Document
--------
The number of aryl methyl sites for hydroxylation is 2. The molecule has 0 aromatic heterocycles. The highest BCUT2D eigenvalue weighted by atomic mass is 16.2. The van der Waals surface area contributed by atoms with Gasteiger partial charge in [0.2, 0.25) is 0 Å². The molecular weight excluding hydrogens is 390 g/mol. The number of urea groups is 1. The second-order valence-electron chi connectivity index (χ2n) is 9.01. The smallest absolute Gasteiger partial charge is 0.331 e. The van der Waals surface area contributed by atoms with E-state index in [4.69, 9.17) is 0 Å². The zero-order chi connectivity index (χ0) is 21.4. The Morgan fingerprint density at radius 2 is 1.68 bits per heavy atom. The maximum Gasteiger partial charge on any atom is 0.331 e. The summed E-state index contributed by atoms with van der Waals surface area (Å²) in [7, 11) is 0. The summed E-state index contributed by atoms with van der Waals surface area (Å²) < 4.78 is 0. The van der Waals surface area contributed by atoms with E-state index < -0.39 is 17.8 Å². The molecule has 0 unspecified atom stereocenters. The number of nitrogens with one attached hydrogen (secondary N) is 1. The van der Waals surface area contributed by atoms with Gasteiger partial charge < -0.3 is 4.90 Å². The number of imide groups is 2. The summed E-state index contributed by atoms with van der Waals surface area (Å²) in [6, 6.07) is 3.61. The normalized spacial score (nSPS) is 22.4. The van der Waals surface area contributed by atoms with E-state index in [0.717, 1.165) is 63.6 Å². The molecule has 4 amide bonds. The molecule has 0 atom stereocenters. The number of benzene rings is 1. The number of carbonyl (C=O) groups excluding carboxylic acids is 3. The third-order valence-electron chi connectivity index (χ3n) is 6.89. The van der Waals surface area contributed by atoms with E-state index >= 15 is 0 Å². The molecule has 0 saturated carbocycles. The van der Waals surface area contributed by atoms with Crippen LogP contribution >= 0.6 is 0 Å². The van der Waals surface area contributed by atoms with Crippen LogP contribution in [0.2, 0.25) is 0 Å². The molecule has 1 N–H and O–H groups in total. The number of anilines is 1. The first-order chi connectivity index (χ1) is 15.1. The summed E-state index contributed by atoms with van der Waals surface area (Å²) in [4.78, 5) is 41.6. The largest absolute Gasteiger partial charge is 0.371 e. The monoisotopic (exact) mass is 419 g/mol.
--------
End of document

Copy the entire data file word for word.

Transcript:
The number of aryl methyl sites for hydroxylation is 2. The molecule has 0 aromatic heterocycles. The highest BCUT2D eigenvalue weighted by atomic mass is 16.2. The van der Waals surface area contributed by atoms with Gasteiger partial charge in [0.2, 0.25) is 0 Å². The molecular weight excluding hydrogens is 390 g/mol. The number of urea groups is 1. The second-order valence-electron chi connectivity index (χ2n) is 9.01. The smallest absolute Gasteiger partial charge is 0.331 e. The van der Waals surface area contributed by atoms with E-state index in [4.69, 9.17) is 0 Å². The zero-order chi connectivity index (χ0) is 21.4. The Morgan fingerprint density at radius 2 is 1.68 bits per heavy atom. The maximum Gasteiger partial charge on any atom is 0.331 e. The summed E-state index contributed by atoms with van der Waals surface area (Å²) in [7, 11) is 0. The summed E-state index contributed by atoms with van der Waals surface area (Å²) < 4.78 is 0. The van der Waals surface area contributed by atoms with E-state index < -0.39 is 17.8 Å². The molecule has 0 unspecified atom stereocenters. The number of nitrogens with one attached hydrogen (secondary N) is 1. The van der Waals surface area contributed by atoms with Gasteiger partial charge < -0.3 is 4.90 Å². The number of imide groups is 2. The summed E-state index contributed by atoms with van der Waals surface area (Å²) in [6, 6.07) is 3.61. The normalized spacial score (nSPS) is 22.4. The van der Waals surface area contributed by atoms with E-state index in [0.717, 1.165) is 63.6 Å². The molecule has 4 amide bonds. The molecule has 0 atom stereocenters. The number of benzene rings is 1. The number of carbonyl (C=O) groups excluding carboxylic acids is 3. The third-order valence-electron chi connectivity index (χ3n) is 6.89. The van der Waals surface area contributed by atoms with E-state index >= 15 is 0 Å². The molecule has 0 saturated carbocycles. The van der Waals surface area contributed by atoms with Crippen LogP contribution >= 0.6 is 0 Å². The van der Waals surface area contributed by atoms with Crippen LogP contribution in [0.2, 0.25) is 0 Å². The molecule has 1 N–H and O–H groups in total. The number of anilines is 1. The first-order chi connectivity index (χ1) is 15.1. The summed E-state index contributed by atoms with van der Waals surface area (Å²) in [4.78, 5) is 41.6. The largest absolute Gasteiger partial charge is 0.371 e. The monoisotopic (exact) mass is 419 g/mol.